According to an investigation by the United Nations, serious human rights violations have been committed in the conflict over the Tigray region in northern Ethiopia. Most of them were perpetrated by the armed forces of Ethiopia and Eritrea, which interfered in the conflict, said the UN High Commissioner for Human Rights, Michelle Bachelet, in Geneva on Wednesday. Recently, however, there have been increasing reports of human rights violations on the part of the Tigray independence movement. "Some could be war crimes and crimes against humanity," said Bachelet. Ethiopia's government denied the allegations.

There were disturbing indications of ethnically based violence, but not enough evidence to speak of genocide, said Bachelet.

The investigation was carried out jointly with the Ethiopian Human Rights Commission.

This gave the team access to large parts of the Tigray region, which has been largely sealed off by the government, but not all parts.

The team documented killings, torture, sexual violence, violence against refugees and the displacement of civilians.

The military conflict began in early November 2020 when Prime Minister Abiy Ahmed began ousting the People's Liberation Front (TPLF), which ruled the Tigray region.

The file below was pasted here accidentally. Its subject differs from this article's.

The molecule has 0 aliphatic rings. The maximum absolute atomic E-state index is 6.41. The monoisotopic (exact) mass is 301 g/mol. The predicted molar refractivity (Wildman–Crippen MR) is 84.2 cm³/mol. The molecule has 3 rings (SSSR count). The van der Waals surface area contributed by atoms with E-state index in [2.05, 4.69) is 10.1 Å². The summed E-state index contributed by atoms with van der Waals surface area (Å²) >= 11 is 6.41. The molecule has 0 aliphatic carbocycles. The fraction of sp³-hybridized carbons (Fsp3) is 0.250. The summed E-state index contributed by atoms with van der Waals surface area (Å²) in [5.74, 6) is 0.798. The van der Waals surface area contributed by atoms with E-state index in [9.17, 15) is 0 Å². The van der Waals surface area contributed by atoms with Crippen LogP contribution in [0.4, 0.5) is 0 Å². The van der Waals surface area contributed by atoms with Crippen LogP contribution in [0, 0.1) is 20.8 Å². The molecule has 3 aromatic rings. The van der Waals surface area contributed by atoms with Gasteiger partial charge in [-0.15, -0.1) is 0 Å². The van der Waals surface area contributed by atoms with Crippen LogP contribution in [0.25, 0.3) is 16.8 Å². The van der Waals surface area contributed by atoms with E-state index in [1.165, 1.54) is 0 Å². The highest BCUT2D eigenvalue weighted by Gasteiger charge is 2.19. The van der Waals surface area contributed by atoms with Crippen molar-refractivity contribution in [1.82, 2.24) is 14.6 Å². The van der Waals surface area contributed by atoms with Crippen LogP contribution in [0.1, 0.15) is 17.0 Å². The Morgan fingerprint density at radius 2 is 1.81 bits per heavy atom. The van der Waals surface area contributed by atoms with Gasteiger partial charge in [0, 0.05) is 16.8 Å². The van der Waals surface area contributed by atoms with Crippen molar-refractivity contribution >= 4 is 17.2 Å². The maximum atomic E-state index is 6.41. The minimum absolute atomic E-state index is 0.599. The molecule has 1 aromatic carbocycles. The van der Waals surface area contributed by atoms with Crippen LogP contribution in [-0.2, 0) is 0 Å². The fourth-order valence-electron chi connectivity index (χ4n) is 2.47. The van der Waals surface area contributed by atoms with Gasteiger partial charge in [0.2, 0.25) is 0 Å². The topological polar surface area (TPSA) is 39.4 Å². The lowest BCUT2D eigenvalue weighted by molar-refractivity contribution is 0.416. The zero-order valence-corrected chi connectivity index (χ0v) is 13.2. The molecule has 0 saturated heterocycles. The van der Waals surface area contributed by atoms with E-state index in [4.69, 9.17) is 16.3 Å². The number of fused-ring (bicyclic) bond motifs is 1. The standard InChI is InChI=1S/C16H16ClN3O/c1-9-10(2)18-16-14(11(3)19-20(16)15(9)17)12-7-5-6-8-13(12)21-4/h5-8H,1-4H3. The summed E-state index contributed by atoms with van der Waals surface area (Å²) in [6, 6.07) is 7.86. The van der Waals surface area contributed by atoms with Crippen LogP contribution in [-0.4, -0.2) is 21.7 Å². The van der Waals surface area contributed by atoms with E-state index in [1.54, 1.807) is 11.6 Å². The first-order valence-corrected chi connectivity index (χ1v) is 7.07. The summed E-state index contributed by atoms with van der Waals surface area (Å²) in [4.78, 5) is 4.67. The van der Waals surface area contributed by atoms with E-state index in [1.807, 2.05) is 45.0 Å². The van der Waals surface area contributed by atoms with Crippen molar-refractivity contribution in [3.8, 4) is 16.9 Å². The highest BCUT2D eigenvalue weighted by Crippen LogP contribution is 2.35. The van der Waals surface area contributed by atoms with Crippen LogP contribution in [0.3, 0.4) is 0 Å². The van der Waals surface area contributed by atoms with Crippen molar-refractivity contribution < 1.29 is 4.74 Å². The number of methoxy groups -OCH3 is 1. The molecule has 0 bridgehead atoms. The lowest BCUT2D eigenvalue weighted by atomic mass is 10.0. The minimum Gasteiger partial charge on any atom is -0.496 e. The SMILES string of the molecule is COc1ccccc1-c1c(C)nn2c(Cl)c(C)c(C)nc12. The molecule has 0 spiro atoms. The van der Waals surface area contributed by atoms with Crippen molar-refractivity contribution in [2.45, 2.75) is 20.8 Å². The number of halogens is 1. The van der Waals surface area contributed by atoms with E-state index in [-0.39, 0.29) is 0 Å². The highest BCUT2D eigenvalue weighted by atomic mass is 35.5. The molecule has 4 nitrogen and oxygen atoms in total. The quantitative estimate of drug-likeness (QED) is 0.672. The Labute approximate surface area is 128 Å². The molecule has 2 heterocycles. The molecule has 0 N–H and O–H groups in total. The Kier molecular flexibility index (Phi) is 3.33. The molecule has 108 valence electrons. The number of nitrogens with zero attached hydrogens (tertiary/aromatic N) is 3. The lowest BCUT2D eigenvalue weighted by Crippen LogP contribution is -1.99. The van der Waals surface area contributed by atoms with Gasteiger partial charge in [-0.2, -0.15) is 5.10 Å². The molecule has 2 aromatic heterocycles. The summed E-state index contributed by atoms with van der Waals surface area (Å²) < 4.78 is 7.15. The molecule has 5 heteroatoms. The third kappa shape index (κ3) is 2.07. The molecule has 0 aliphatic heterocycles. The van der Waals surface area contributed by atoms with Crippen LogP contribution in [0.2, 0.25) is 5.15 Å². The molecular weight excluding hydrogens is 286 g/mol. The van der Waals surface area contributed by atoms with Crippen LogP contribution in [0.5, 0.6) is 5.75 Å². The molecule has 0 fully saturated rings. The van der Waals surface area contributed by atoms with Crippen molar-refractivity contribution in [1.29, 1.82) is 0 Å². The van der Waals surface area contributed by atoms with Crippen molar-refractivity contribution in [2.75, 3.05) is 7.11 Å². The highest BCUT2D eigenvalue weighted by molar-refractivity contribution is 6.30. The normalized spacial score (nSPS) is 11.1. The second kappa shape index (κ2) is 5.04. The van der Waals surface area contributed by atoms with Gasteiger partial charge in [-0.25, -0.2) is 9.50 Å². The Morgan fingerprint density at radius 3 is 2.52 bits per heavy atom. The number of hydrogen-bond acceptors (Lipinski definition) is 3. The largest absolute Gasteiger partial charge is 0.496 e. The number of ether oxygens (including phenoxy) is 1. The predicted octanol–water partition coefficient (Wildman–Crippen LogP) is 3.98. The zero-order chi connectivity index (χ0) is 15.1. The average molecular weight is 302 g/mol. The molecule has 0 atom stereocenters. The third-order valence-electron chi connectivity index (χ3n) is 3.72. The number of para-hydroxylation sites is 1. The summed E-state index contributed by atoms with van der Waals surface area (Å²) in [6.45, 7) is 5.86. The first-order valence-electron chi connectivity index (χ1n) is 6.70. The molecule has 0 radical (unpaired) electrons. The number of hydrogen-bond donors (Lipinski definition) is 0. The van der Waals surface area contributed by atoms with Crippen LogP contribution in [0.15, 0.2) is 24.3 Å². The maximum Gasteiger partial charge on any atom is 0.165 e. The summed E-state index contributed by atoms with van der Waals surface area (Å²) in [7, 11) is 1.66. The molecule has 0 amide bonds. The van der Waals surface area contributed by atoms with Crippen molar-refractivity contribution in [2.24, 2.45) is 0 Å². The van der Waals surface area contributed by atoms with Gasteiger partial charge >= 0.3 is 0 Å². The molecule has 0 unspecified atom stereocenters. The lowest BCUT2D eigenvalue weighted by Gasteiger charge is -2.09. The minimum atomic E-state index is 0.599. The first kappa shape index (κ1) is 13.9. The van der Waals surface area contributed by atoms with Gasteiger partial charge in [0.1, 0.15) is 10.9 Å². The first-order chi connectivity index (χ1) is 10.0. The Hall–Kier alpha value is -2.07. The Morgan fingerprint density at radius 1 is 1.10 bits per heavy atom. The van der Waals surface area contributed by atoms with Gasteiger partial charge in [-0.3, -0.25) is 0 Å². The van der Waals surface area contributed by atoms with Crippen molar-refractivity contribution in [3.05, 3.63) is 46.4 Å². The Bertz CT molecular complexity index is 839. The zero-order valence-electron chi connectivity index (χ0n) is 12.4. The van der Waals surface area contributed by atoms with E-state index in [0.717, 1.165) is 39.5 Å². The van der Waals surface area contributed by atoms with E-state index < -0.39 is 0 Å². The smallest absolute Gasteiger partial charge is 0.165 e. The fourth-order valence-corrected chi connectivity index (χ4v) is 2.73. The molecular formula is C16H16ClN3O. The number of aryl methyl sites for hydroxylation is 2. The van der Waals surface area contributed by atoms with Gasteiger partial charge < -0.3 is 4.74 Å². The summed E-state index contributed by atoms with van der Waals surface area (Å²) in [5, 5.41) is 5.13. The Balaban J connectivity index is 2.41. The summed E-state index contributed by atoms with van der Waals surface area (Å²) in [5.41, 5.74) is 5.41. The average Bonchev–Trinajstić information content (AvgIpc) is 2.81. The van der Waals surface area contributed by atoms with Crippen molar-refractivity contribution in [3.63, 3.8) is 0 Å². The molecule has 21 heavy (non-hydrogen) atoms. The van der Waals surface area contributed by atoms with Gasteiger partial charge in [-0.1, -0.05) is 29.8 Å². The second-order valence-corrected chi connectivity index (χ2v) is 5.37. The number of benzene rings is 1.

Since the beginning of August, the conflict has spread to the neighboring regions of Afar and Amhara.

The situation of the people is devastating because humanitarian workers hardly ever come to the region.

600 men driven through the street

"The Tigray conflict is characterized by extreme brutality," said Bachelet.

The perpetrators on all sides should be held accountable.

The Ethiopian authorities have given assurances that a good dozen perpetrators have been punished and that a further 20 are being investigated.

However, there is no transparency in these processes.

If the national authorities are unable to pursue all violations, an independent commission must be set up to collect evidence for legal proceedings.

The human rights activists documented, among other things, that civilians in the rebel-held city of Mekelle were killed by shelling by Ethiopian forces. Tigray militia militias killed Amhara civilians. The Eritrean armed forces killed civilians in Tigray and once drove 600 men from Tigray naked or wearing only underpants through the streets of a city in order to humiliate them. A 70-year-old man reported that Eritrean women soldiers mocked them and took photos. Tigray fighters had also put on display and insulted Ethiopian soldiers who had been brought under their control.

Ethiopia's government defended itself against the allegations.

There is no factual basis for the allegations of genocide or the use of "hunger as a weapon of war," it said in a statement.

The investigation did not provide any evidence that the government deliberately refused to provide humanitarian aid to the civilian population in Tigray.

However, the violations and attacks by government troops described in the report are "worrying and are being taken seriously".

The government will immediately set up a high-ranking task force to investigate the allegations and bring the perpetrators to justice.